How To Help Friends With A Baby In The NICU

My oldest daughter Madeline spent ten weeks in the Neonatal Intensive Care Unit after she was born almost twelve weeks premature. We had a huge support group that helped us during that time, but many of the families around us didn’t. My husband and I kept these families in mind when we started a non-profit organization in memory of our daughter. Friends of Maddie offers support to families with babies in the NICU.

I get dozens of emails every month from people asking what they can do to help their sister/cousin/friend/coworker with a baby in the NICU. These are some of the ideas I give to anyone who asks.

  • Say Congratulations 1 of 11
    This might seem like a no-brainer, but I can count on one hand the number of people that congratulated me on becoming a new mom. A new baby is an amazing, joyous event, and should be treated as such.
  • Help With Pets 2 of 11
    Offer to take care of the pets of the NICU parents. Take them in, or go to their house and feed them, walk them, and give them some deserved attention that the parents cannot.
  • Offer To Do Household Chores 3 of 11
    When Maddie was in the NICU, our mail and laundry piled up. It was tremendously helpful to have friends take care of those things for me - plus they dusted, vacuumed, and did all sorts of other helpful things. Offer to mow the lawn, throw out old food, and take out their trash.
  • Remember Older Siblings 4 of 11
    Lots of NICU babies have older siblings that get a overshadowed by their sick baby brother or sister. Offer to take them on play dates and sleepovers, or bring them toys and coloring books to pass the hours in the waiting room. There is a wonderful non-profit, Emily's Smile Boxes, that puts together activity boxes for siblings of sick kids. It was started by the older sister of a NICU baby - she is an awesome kid.
  • Be The Spokesman 5 of 11
    Your friends will have tons of people wanting updates on the baby. Keeping dozens of people updated is low on the priority list of the parents, so offer to do this for them. Start an email list or a phone tree, and be in charge of disseminating information on their behalf.
  • Make Them Eat 6 of 11
    Meet your friends for dinner in the hospital cafeteria. Better yet, BUY them dinner. BEST, BRING them dinner. Most NICU parents forget to eat. This is obviously not good, ESPECIALLY if the mom is breast feeding. If you make an appointment to eat with them, they will have to eat something.
  • Be Their Chauffeur 7 of 11
    Offer to drive the parents around. In my case, I'd just had surgery and wasn't cleared to drive. Mike often went to the NICU first thing in the morning, but I had to stay home to pump and recover. My friend Brianne would pick me up and drop me off at the hospital, and I was incredibly grateful. This can also be a good time for parents to rest - encourage them to close their eyes for the commute.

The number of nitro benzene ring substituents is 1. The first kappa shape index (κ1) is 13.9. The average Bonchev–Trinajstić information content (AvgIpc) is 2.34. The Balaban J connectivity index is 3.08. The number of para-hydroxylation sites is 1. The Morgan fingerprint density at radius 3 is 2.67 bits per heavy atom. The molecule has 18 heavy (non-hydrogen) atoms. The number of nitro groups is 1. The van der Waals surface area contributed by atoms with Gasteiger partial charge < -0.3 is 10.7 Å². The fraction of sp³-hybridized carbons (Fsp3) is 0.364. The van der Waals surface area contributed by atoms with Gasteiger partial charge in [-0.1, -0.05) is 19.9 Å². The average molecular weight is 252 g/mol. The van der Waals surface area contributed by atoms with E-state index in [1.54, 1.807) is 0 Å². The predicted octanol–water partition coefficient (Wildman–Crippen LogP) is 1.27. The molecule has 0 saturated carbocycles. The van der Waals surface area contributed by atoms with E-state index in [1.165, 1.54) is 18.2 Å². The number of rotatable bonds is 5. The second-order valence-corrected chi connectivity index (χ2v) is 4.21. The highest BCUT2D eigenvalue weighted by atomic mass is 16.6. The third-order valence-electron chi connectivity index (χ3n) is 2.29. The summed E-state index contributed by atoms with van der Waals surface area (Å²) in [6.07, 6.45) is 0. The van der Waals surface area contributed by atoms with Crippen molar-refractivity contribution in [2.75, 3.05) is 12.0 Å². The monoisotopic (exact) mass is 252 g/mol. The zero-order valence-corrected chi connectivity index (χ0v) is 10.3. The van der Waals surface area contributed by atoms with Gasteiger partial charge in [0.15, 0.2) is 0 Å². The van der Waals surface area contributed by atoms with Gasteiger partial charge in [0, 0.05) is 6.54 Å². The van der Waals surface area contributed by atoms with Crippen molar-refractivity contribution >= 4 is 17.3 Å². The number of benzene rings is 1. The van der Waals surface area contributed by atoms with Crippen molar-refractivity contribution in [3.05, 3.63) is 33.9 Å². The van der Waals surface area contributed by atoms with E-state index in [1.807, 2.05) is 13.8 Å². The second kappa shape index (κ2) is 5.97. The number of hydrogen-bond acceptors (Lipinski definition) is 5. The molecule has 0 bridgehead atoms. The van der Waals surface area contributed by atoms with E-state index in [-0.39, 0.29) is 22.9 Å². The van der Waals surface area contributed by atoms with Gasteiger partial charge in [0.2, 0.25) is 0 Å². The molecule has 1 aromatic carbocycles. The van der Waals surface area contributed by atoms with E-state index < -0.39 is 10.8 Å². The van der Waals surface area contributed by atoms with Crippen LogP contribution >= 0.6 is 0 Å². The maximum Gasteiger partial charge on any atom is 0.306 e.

• Stay In Contact 8 of 11
    Let your friends know you are thinking about them all the time. Send a text, write an email, leave a voicemail. Tell the parents they don't have to respond, but you just wanted them to know they're in your thoughts. I had a friend that texted me every single day with a simple, "I'm thinking about you all," and it meant the world to me.
  • Things To Say 9 of 11
    ~Ask questions. Just like you would ask a mom with a healthy baby how breast feeding & weight gain is going, ask a NICU parent how their baby is doing. Don't be afraid to ask what acronyms and medical terms mean. The parents will be happy to talk about their child.

    ~ Ask to see pictures just like you would with a healthy baby.

    ~ Check in with the dad - he is often forgotten.

    ~ Saying something is always better than saying nothing. Get over yourself and contact your friend. They will remember that you didn't.
  • Things NOT To Say 10 of 11
    ~ "When can I see the baby in person?" No one wants to show off their baby more than new parents. If they are comfortable bringing you into the NICU to see the baby AND the baby is healthy enough, they will practically drag you back there.

    ~ "When is the baby coming home?"As soon as the parents know, YOU will know.

    ~ "She's going to be okay." You DO NOT KNOW if the baby is going to be OK. Believe me. TRUST ME. Infections are the dirty secret of the NICU, and they can hit any baby at any time. They are MAJOR, sometimes life-threatening setbacks. Be positive without being specific.

    ~ Don't tell the parents how scared you are. THEY ARE MORE SCARED.
  • Contact Friends of Maddie 11 of 11
    Friends of Maddie exists to support parents and families with babies in the NICU. Contact FoM and they can answer any questions you might have, and even send your friends a support pack.

If you can add any advice, please let me know in the comments.

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Article Posted 5 years Ago

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